The most crucial recent article (for book readers) was by Oksana Zabuzhko (translated by Uilleam Blacker) in the Times Literary Supplement. The gist of this deeply sobering piece is: ’We are still awaiting a complete study of how the Kremlin systematically, over decades, corrupted the West … [resulting in] the long-term blurring in Western culture of the boundaries of what is acceptable… but it barely needs pointing out that Putin’s offensive on February 24th owed much to Dostoevskyism… We are now first-hand witnesses to how the fate of millions can be decided by our reading choices…’ To think that the condoned (because we are not doing enough to try to stop it) brutality of the Russians towards the Ukrainians is partly a result of the West’s admiration for Tolstoy and Dostoevsky and its acceptance of their values! And we think how different the world would be if everyone read Henry James, alleged to have said to his nephew: 'Three things in human life are important: the first is to be kind; the second is to be kind; and the third is to be kind.’ If Russian generals, American gunmen, people who don’t support Compassion in World Farming (to which we have just given £500, inspired by Henry Mance’s article in the Financial Times), the Tories, would be kind, the world would be an extremely different place. We sell a poster in the shop which simply says ‘Be Kind, Be Kind, Be Kind’, it is nicely designed and would look good anywhere (it's a tenner).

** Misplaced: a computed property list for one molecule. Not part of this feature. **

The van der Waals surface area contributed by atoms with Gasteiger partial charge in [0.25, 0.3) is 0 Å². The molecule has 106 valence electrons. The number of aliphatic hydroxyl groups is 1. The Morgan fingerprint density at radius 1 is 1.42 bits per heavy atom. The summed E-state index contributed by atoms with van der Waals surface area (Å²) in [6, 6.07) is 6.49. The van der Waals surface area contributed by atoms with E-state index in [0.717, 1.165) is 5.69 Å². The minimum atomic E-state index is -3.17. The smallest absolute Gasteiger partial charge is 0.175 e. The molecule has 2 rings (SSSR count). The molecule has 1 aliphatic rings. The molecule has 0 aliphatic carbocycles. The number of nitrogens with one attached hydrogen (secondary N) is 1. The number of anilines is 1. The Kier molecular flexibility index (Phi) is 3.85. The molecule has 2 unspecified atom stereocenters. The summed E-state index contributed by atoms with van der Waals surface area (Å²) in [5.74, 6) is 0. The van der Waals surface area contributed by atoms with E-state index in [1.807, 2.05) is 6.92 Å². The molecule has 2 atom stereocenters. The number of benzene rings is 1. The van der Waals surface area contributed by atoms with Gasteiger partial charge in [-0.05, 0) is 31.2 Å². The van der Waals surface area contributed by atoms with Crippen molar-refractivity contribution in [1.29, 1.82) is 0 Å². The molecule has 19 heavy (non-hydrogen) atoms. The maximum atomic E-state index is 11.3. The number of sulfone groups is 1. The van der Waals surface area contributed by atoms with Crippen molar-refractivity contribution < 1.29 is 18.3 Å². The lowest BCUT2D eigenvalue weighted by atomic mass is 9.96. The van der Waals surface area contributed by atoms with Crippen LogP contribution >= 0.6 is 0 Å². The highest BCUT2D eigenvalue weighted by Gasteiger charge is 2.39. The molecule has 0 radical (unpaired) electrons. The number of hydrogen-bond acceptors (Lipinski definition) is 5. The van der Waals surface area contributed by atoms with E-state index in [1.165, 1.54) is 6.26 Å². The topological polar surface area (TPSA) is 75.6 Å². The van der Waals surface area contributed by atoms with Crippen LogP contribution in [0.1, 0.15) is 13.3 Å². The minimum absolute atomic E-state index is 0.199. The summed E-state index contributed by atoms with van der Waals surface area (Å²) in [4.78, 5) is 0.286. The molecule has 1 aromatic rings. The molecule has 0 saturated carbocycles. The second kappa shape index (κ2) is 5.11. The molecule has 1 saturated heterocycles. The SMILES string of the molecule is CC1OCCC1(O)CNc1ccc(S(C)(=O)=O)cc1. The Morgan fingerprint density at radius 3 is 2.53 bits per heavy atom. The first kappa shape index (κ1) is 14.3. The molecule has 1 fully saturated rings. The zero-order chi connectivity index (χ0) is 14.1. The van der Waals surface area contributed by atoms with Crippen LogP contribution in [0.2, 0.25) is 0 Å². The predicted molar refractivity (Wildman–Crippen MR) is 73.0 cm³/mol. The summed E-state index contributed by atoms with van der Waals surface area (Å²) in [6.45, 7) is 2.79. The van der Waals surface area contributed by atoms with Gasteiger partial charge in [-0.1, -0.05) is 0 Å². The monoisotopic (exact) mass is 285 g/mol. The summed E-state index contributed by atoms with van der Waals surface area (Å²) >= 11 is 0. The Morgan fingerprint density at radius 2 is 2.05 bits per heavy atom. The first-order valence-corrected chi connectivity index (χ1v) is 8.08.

It seems a bit crude to list the Victorian Society’s top ten endangered buildings when hundreds of historic buildings are being destroyed in Ukraine, but this is it. The one we would most dearly like to save is Horncliffe House in Lancashire, built in 1869.
There is a delightful and very interesting exhibition at the Royal School of Needlework called Crown to Catwalk, on until September:
The American filmmaker Helen Handelman has made a short film called Olive & Lynn based on the story ‘Thunder Shower’ by Malachi Whitaker.
The film was shown last week at a Zoom fundraiser for US abortion and reproductive rights organisations, and we hope to show the film in the shop one day. On the same riff: In The Atlantic Sophie Gilbert reviewed Daddy’s Gone A Hunting (it’s just been published in America). She thought: ‘Penelope Mortimer’s 64 year-old novel is, through its atmosphere and circumstance, one of the most compelling arguments for freedom or reproductive choice that I’ve ever encountered.’
Zoe Williams wrote a very funny (and astute) piece headed ‘I’m sure rightwingers read books. But you’ll never meet one at a literary festival’ here.
8 Edgar Buildings.